Kentucky Snakes: The Colorful World of Kentucky Snakes

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picture of a Milk Snake

Kentucky snakes come in a variety of sizes and colors, from the small brown earthsnakes to the large ratsnakes. Three of the larger Kentucky snakes, Black Racer, Black Ratsnake and Black Kingsnake have ranges that extend across the state. Their overlapping territories makes it easy for the average person to misidentify them. After all, the average person often only wants to know if the large snake in their yard is dangerous.

Fortunately, the answer is no. Racers, Ratsnakes and Kingsnakes all belong to a family of nonvenomous snakes. They actually can be considered beneficial animals because they help keep the rodent populations down. Kentucky does host three of the four native venomous snakes, copperheads, cottonmouths and rattlesnakes. That’s a different story.

This article focuses on the colorful world of Kentucky snakes with the goal of answering some very basic snake identification questions. It covers six different species that at the very least share some similar physical features that might easily lead to a misidentification.

The top picture, for example, shows an Eastern Milk Snake. It’s one of three species in the Milk Snake family, (Lampropeltis) present in Kentucky that could easily be mistaken for each other.

Eastern Milk Snakes are by far the most common of all the species presented on this page. Their range extends across the entire state.

Their ability to adapt to multiple habitats such as fields, forests and farms partially explains their wide range. Finding them can be as easy as taking a hike and flipping over a few big rocks or logs. The can grow up to on average about three feet in length and the red to orange to dull rust color of the bands makes them easy to spot.

picture of a Prairie Kingsnake or Yellow-bellied Kingsnake (Lampropeltis calligaster), credit Mike Keeling, Flickr
To the uninitiated, the muted brown colors of the Prairie Kingsnake could easily lead to a misidentification of the snake as a faded milksnake. Milksnakes do come in a variety of colors. However, this species is in the same family, and it’s a completely different species.

Prairie Kingsnakes spill over into western Kentucky from their home range, the Midwest. They inhabit open areas of fields and forests.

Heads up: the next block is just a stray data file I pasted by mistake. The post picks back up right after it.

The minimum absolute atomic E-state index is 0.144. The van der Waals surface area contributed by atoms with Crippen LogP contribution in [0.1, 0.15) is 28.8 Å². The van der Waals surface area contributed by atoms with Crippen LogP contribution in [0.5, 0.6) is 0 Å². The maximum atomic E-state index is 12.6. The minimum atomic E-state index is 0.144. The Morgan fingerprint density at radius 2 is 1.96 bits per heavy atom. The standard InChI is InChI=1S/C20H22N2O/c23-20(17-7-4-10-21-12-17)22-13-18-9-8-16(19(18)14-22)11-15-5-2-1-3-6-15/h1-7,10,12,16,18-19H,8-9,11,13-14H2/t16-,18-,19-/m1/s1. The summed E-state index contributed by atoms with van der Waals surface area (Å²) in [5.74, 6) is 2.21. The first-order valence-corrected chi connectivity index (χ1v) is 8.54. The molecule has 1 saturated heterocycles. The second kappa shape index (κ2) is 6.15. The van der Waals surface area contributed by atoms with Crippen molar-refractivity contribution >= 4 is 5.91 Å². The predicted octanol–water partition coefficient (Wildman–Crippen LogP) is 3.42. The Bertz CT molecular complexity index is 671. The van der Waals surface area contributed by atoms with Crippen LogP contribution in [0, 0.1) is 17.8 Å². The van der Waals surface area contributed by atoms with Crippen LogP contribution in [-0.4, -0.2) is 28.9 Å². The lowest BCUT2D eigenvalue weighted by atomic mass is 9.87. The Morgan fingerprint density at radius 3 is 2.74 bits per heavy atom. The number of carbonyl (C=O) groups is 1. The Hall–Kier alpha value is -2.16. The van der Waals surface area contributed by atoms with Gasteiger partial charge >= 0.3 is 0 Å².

picture of a Scarlet Kingsnake (Lampropeltis elapsoides), credit Rob Bixby Flicr
Bold red, black and yellow rings around a snake are the best field identification clues for the Scarlet Kingsnake. (Lampropeltis elapsoides). They are also primarily a southern species that reach the northern edge of their range in southern Kentucky.

picture of a Corn Snake
Red Rat Snakes or Corn snakes (Pantherophis guttatus) are are most plentiful in the longleaf pine forests of the Southeast. Only two small populations exist in Kentucky.

The picture highlights two facts. First the orange to red color explains a common nickname, red rat snake. Second, they, like other rat snakes are very good climbers. They climb trees primarily in search of bird prey. However, they can also fall prey to the large predatory birds such as raptors.

picture of a Scarletsnake (Cemophora coccinea)
It’s easy to mistake the Scarletsnake (Cemophora coccinea) for a Milksnake or Kingsnake. They are a separate genera and while they have a range that extends through all but northern Kentucky, their populations are very small. An all white belly is a great field identification clue.

picture of a Mud Snake, credit Ashley Tubbs Flickr
Snakes in the genera Farancia, don’t get much copy or recognition, primarily because they inhabit areas most often not inhabited by humans. One species, the Mud Snake, lives in the muddy waters of western Kentucky.

The picture shows the Mud Snake, a striking black and red colored snake. Mud Snakes consume water based amphibians such as sirens and salamanders.

Of course it does not share many physical features with the previous five snakes. However, for the less than observant person who sees red on a snake, here it is.

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